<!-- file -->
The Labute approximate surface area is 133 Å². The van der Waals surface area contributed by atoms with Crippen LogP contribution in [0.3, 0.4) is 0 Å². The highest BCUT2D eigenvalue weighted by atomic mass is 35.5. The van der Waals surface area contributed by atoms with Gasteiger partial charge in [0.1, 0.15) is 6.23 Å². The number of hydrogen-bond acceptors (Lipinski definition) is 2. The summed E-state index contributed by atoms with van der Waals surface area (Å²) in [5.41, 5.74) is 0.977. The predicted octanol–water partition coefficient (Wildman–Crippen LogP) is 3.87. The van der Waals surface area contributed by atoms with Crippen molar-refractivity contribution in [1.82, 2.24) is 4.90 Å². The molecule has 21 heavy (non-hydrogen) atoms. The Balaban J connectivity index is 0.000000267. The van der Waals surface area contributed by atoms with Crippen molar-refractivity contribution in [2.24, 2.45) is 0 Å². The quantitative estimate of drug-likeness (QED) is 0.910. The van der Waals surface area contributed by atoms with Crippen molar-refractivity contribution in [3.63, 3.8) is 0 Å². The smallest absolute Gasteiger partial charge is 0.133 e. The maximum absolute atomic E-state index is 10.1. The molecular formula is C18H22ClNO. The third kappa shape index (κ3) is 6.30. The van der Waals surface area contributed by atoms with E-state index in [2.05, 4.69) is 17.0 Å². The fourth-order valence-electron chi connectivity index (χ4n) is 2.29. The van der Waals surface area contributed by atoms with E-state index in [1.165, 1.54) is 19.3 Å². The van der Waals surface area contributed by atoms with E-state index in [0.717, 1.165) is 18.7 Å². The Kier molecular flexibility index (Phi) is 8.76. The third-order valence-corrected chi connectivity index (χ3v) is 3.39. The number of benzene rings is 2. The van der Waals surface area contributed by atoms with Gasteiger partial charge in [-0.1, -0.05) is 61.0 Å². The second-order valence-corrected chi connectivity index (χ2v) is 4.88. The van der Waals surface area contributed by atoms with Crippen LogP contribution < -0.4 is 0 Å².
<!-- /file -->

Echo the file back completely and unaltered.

The Labute approximate surface area is 133 Å². The van der Waals surface area contributed by atoms with Crippen LogP contribution in [0.3, 0.4) is 0 Å². The highest BCUT2D eigenvalue weighted by atomic mass is 35.5. The van der Waals surface area contributed by atoms with Gasteiger partial charge in [0.1, 0.15) is 6.23 Å². The number of hydrogen-bond acceptors (Lipinski definition) is 2. The summed E-state index contributed by atoms with van der Waals surface area (Å²) in [5.41, 5.74) is 0.977. The predicted octanol–water partition coefficient (Wildman–Crippen LogP) is 3.87. The van der Waals surface area contributed by atoms with Crippen molar-refractivity contribution in [1.82, 2.24) is 4.90 Å². The molecule has 21 heavy (non-hydrogen) atoms. The Balaban J connectivity index is 0.000000267. The van der Waals surface area contributed by atoms with Crippen molar-refractivity contribution in [2.24, 2.45) is 0 Å². The quantitative estimate of drug-likeness (QED) is 0.910. The van der Waals surface area contributed by atoms with Crippen molar-refractivity contribution in [3.63, 3.8) is 0 Å². The smallest absolute Gasteiger partial charge is 0.133 e. The maximum absolute atomic E-state index is 10.1. The molecular formula is C18H22ClNO. The third kappa shape index (κ3) is 6.30. The van der Waals surface area contributed by atoms with E-state index in [2.05, 4.69) is 17.0 Å². The fourth-order valence-electron chi connectivity index (χ4n) is 2.29. The van der Waals surface area contributed by atoms with E-state index in [1.165, 1.54) is 19.3 Å². The van der Waals surface area contributed by atoms with E-state index in [0.717, 1.165) is 18.7 Å². The Kier molecular flexibility index (Phi) is 8.76. The third-order valence-corrected chi connectivity index (χ3v) is 3.39. The number of benzene rings is 2. The van der Waals surface area contributed by atoms with Gasteiger partial charge in [-0.1, -0.05) is 61.0 Å². The second-order valence-corrected chi connectivity index (χ2v) is 4.88. The van der Waals surface area contributed by atoms with Crippen LogP contribution < -0.4 is 0 Å².